Its effect on testing is very interesting and has been fairly well researched. If you plot test performance on the y-axis and anxiety level on the x-axis, an inverted “U” curve results. This means there is an optimal level of anxiety, the peak of the inverted curve, for optimal performance. So, some anxiety is good and it varies from person to person and situation to situation. But, there are some general rules. The Yerkes-Dodson Law states “a high level of anxiety enhances your performance on easy and automatic tasks”. But, it has also been demonstrated that the same degree of anxiety about a test may enhance the performance of high ability students, for whom the test is easy, while lowering the performance of low ability students, for whom the test is more difficult. So, anxiety becomes a negative if the student is poorly prepared. This is when the student sees the test as a threat (student believes they have little chance of success and the anxiety becomes debilitating), versus a challenge (students believe they can succeed and anxiety becomes a positive factor).

Another negative effect of anxiety is the worry component. Worrying takes up space in working memory. So, to the extent that anxiety generates worry, you have less space in working memory to solve the problem. This is part of debilitating anxiety’s effect on testing.

How do you handle your anxiety?

Its my view that anxiety can be a friend if you are well prepared…this should be your first strategy for dealing with anxiety. But, many will need some additional preparation to decrease their anxiety to manageable and effective levels. Here are some sites which can assist you:
Student Forum on MCAT Test Anxiety

Studentdoctor.net anxiety forum
This is discussion of anxiety and MCAT by students.

General Discussion on Anxiety

Natural Anxiety Management Suggestions
A discussion of natural methods to manage anxiety.

Readers Digest 37 Stress Management Tips
Generic methods to decrease anxiety.

The 10 Best Ever Anxiety Management Techniques
Speaks for itself. From a University Counseling Center ( Australian National University).

Specific Discussions on Test Anxiety

Overcoming Test Anxiety
A free site with strategies to deal with test anxiety.

University of Buffalo Counseling Center
Recommendations by a university counseling center regarding Test Anxiety.

http://www.how-to-study.com/testanxiety.htm
General suggestions from how-to-study.com regarding test anxiety. Also has multiple other test-taking skills discussed.

Praxis Series Suggestions
From Praxis, a general discussion of how to handle test anxiety.

http://www.campusblues.com/test.asp
From Campusblues, a discussion of test anxiety and how to manage it.

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How can a shorter CBT MCAT be as effective as the longer paper MCAT?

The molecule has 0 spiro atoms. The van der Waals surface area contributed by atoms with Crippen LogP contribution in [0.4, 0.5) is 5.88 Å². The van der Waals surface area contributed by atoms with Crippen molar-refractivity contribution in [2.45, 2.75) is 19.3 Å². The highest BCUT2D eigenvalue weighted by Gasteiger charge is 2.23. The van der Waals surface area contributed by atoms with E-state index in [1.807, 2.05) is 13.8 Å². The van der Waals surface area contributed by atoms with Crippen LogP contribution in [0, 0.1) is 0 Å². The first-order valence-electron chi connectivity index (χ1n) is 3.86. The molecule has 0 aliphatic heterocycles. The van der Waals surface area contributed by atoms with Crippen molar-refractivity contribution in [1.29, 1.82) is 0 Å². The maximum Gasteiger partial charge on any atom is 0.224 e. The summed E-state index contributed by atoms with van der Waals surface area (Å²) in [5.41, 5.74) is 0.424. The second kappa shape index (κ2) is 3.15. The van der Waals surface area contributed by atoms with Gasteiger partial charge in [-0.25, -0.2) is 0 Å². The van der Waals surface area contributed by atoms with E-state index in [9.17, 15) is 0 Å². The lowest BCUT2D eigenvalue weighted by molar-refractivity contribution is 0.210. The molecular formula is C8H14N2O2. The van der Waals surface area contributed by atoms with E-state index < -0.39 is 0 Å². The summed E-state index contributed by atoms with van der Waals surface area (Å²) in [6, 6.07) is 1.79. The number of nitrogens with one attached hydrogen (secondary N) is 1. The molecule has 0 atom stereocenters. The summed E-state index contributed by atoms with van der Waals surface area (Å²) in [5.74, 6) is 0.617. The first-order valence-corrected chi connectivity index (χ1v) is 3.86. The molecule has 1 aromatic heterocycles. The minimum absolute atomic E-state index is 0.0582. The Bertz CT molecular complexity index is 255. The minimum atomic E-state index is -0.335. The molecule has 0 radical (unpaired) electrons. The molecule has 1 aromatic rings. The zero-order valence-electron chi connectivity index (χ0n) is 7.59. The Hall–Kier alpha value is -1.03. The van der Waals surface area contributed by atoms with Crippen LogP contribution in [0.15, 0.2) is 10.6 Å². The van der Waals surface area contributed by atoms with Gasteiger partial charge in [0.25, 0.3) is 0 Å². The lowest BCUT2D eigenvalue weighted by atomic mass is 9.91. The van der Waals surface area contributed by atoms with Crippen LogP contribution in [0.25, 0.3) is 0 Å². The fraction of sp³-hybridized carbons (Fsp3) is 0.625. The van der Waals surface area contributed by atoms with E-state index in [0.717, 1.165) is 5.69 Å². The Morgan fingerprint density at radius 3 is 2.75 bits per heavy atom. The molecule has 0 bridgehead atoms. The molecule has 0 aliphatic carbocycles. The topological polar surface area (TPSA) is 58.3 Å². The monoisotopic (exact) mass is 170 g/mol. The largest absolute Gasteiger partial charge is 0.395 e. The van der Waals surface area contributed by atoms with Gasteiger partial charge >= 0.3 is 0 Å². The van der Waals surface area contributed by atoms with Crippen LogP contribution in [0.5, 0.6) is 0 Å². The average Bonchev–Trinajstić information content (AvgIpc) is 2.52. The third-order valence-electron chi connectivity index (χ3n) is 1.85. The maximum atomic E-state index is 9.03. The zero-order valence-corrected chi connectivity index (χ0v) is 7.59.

by Dr. James L Flowers

January 11, 2008

This is a very good question because the answer can tell you a lot about what to study and why.

AAMC spent considerable effort convincing the medical community that the paper based MCAT was a valid predictor of success in medical school:
MCAT as Predictor of Success in Medical School

Why should we be convinced that the new CBT MCATs are equivalent to these old paper MCATs? Because AAMC has also spent a considerable amount of effort demonstrating the basis for their beliefs in a number of monographs and articles which are not as well known:

AAMC Monograph 1
AAMC Monograph 2

These monographs explain how the MCAT conforms with Item Response Theory (IRT). IRT has become the standard for constructing tests like the MCAT:

Wikipedia and IRT
General IRT Comments I
General IRT Comments II
General IRT Comments III

To make the CBT equivalent to the old paper MCAT, the following steps are performed:

1)  Items are created and tested on a large number of individuals;

2)  Each item is described by an ICC (Item Characteristic Curve) based on the research;

3) Each item is further described by an IIF (Item Information Function);

4)  Any test is composed of the summation of individual items (and IIFs) and is characterized by the TIF;

5)  Any two tests will be equivalent if the TIF’s are equal regardless of the number of individual items.

So, what is the practicality of all of this for your taking of the MCAT? These are my “take it to the test” messages based on this analysis:

1)  Mock or simulated MCATs are useful if they have done the research and generated ICC’s, IIF’s and TIF’s. Since they do not, they are for the most part of much less value;

2)  If you want the best idea of how you will do on the real MCAT, take the practice MCATs (which were the “Real” MCATs at one time) under as close to real test conditions offered by AAMC at http://www.e-mcat.com.

See this prior Blog entry:

CBTs versus Paper MCAT

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How long should I take to study for the MCAT?

by Dr. James L Flowers

July 21, 2007

As long as it takes!

This sounds simplistic… and it is. You can find many suggestions on how to study. E.g.,
1. ehow-studying for mcat
2. aamcmcatstudysuggestions
3. studentdoctorforumsuggestions
4. studysuggestionssomethingawful .

The real issue is more profound and penetrating. In determining how long you need to do anything will depend on where you want to go and where you are at in relation to that point. I feel the steps to answer this question are as follows.

Step 1: Set your goal MCAT score. This doesn’t mean you have to get all 12’s or 14’s. It means you should spend some time deciding which medical schools you want to attend, and reviewing their statistics as relate to MCAT scores and GPA’s. The best source for this is found at  AAMC MCAT and GPA Scores.

Step 2: Assess your current MCAT score. The simplest way to get an idea of where you are at currently is to take one or more of the AAMC practice tests. The CBT3 is free…you will have to purchase the others. But, this will give you the most realistic idea of where you are at in relation to your goal.

Step 3: Assess what you need to focus on to bridge the gap between current and goal scores. This can be tricky. The AAMC practice tests provide some analysis of what your strengths and weaknesses are. Start here. You can now spend time on your areas of weakness that will translate into the greatest impact on your target score.